Men’s subjective and physiological measures of sexual arousal showed a greater degree of agreement than women’s. For the male participants, the subjective ratings more closely matched the physiological readings indicating that men’s minds and genitals were in agreement. For the women, however, the responses of the mind and genitals were not as closely matched as men’s, suggesting a split between women’s bodies and minds. The readings from the physiological measurements and their subjective ratings were, in some cases, significantly different.

The researchers then looked at factors in the studies that might shed some light on this gender difference. They identified two methodological differences, in particular, that may play a role.

The type of sexual stimuli – their content and how it was presented e.g. visually or as an audio recording – made no difference to how well the subjective and physiological responses mirrored each other in men. However, it did influence women’s responses. Women exposed to a greater range and number of sexual stimuli – content and presentation – were more likely to have stronger agreement between subjective and physiological responses.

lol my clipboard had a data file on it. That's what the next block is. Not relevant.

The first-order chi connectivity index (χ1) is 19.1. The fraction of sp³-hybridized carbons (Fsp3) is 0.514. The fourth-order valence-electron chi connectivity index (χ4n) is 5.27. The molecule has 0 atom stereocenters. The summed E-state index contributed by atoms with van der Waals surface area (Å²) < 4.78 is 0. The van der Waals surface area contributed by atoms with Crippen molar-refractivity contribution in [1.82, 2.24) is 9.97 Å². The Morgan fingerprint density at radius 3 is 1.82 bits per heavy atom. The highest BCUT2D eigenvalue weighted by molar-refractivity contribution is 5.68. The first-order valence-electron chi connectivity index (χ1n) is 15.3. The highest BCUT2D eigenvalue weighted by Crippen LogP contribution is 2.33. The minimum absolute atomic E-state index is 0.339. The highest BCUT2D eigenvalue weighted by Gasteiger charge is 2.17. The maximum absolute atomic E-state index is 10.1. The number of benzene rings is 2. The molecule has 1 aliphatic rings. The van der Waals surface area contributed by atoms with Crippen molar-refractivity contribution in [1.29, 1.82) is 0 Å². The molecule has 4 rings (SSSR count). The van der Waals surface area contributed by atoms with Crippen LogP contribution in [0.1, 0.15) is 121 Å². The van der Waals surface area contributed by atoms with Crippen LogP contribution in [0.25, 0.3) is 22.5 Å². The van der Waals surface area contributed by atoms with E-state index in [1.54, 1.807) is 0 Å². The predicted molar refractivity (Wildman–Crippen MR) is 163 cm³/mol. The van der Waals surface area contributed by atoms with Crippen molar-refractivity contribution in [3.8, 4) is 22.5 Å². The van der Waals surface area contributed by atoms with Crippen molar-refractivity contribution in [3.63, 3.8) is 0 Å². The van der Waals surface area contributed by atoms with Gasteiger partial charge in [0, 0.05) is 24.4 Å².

The timing of the assessment of self-reported sexual arousal also had an effect. When participants were asked to rate their subjective arousal at the end of each stimulus, men’s responses were closer to one another than women’s. However, when both men and women were asked to rate their arousal whilst they were exposed to the stimulus, the gender difference disappeared because men’s concordance dropped to the range of women’s.

The authors conclude: “The assessment of sexual arousal in men and women informs theoretical studies of human sexuality and provides a method to assess and evaluate the treatment of sexual dysfunctions. Understanding measures of arousal is, therefore, paramount to further theoretical and practical advances in the study of human sexuality. Our results have implications for the assessment of sexual arousal, the nature of gender differences in sexual arousal, and models of sexual response.”

1. Chivers ML et al (2010). Agreement of self-reported and genital measures of sexual arousal in men and women: a meta-analysis. Archives of Sexual Behavior. DOI 10.1007/s10508-009-9556-9